Detecting fraud based on click to install time
Accurate performance data is crucial to the success of mobile app marketing campaigns.
Undetected fraud and reactive fraud management leave fraudulent clicks and installs in your data, muddying reporting used in decision making, leading to:
- Diverted ad spend from legitimate traffic sources to sources inflated by fraud
- Overall poor performance as data used for optimisation is not accurate or reliable
- Time-consuming install volume reconciliations at billing time and associated costs of chargebacks
Click To Install Time (CTIT) is one tell a tale sign that your campaigns and performance data are being compromised by ad fraud. It works on the basis that for each app install, there is an expected window of time in which a majority of clicks and installs occur. High volumes of traffic outside this norm point to fraud.
Excessively short CTITs
A high proportion of conversions with excessively short CTITs is an indication that fraudsters are attempting to claim attribution of installs through a tactic known as click injection.
In the below visualisation, we can see the normal distribution (blue) where a majority of installs occur at least 5 minutes after their corresponding ads were clicked. High proportions of installs before that 5 minute mark, would be excessively short CTIT, pointing to a fraud tactic known as click injection. The distribution for click injection with its short CTIT is represented by red in the above visualisation.
How click injection works?
Click injection uses malicious apps to infiltrate a user’s Android device. These malicious apps listen for an install broadcast; which is the Android Operating System broadcasting to other apps that there is a new app being downloaded.
Whilst the new app is being downloaded, the malicious apps can trigger clicks to campaigns from the device installing the new app. In doing so, they are able to steal the attribution of an install from another traffic source.
Repeat offenders can be recognised quickly and then blocked at the click until their sources of click injection traffic are optimised out.
Flat distribution of CTIT
The distribution of your CTITs can also uncover when you are being flooded with click spam. Click spam attempts to steal attribution on an app install that it has no association with. Click to install time analysis shows that there is no association of the install to the click with it’s flat distribution (reflected by grey installs in the above distribution diagram).
How click spam works?
Click spam is a fraud tactic that sends high volumes of clicks in order to steal attribution from another traffic source.
These clicks are not generated by legitimate interactions with advertising. When observing the CTIT from sources of click spam, you will see a flat distribution showing that there is no association between the install to the click.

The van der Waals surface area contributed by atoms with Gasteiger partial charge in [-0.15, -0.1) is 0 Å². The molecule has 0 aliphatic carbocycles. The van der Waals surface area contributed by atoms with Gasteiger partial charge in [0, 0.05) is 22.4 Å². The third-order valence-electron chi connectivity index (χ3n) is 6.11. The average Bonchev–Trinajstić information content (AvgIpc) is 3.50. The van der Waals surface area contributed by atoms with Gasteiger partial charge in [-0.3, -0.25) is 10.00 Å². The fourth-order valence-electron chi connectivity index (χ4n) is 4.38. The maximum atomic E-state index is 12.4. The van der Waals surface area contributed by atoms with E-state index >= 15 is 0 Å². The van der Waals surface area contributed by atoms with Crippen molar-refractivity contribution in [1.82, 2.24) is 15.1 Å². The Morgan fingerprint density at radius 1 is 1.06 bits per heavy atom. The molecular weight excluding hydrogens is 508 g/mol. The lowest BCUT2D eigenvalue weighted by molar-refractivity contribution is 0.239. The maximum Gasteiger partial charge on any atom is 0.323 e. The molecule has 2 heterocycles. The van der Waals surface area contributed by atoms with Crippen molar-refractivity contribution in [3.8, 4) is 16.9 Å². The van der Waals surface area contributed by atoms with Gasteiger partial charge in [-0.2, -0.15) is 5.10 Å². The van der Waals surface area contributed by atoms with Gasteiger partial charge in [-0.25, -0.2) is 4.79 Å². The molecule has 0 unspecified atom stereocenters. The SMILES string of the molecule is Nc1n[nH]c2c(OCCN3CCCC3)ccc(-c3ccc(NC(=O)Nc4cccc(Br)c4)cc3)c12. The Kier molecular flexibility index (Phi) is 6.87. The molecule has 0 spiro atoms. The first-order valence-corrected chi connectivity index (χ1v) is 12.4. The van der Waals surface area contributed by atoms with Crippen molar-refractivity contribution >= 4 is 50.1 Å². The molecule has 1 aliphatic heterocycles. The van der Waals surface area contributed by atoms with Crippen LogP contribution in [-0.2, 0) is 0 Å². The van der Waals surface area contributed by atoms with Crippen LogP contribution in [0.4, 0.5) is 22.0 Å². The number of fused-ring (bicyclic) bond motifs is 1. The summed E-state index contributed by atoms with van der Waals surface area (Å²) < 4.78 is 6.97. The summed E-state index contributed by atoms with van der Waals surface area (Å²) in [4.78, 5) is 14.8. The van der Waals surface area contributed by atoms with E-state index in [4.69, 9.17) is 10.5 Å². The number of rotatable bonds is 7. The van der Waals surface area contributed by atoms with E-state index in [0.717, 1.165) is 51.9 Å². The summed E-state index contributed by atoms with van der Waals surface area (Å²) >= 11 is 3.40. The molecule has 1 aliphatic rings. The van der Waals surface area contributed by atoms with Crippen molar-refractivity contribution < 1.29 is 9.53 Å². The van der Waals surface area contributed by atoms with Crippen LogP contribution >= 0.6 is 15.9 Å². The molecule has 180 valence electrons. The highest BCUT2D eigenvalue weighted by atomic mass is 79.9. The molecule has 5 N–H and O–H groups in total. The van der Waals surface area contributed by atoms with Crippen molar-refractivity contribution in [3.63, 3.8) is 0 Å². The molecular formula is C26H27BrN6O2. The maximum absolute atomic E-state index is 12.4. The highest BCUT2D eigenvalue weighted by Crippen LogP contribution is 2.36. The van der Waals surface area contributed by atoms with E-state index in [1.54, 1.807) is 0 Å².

High click volumes can be generated from a variety of methods, such as ad stacking or sending impressions as clicks.
Known sources of click spam can be blocked at the click preventing this traffic from reaching the measurement platform to steal attribution. Blocking at the click also keeps this traffic out of performance data to ensure more effective and faster campaign optimisation.
As well as CTIT, another indicator of click spam is excessively low conversion rates. Blocking sources or sub-sources with excessively low conversion rates removes this invalid traffic from your campaign data too.
For sophisticated sources that evade detection at the click level, analysis of CTIT before attribution is essential to ensure you don’t waste media spend on click spam.
Fraudsters have become savvier making it harder for advertisers to recognise and block fraud.
As click injection and click spamming can be recognised by analysing the correlation between the time of the click and the time of the install – the more data you have, the earlier you can detect it. TrafficGuard analyses clicks, installs and post-install activity across many advertisers. This abundance of data allows TrafficGuard to identify these types of fraud quickly and reliably.
Signatures and behavioural heuristics like CTIT are just one line of defence. TrafficGuard is comprised of multiple layers of scoring, algorithms, thresholds and machine learning, applied to the click, install and post-install events. Every transaction contributes to a picture of what normal traffic looks like, as well as what fraud looks like, helping TrafficGuard to detect fraud from unknown tactics, and also finding earlier indicators of known tactics.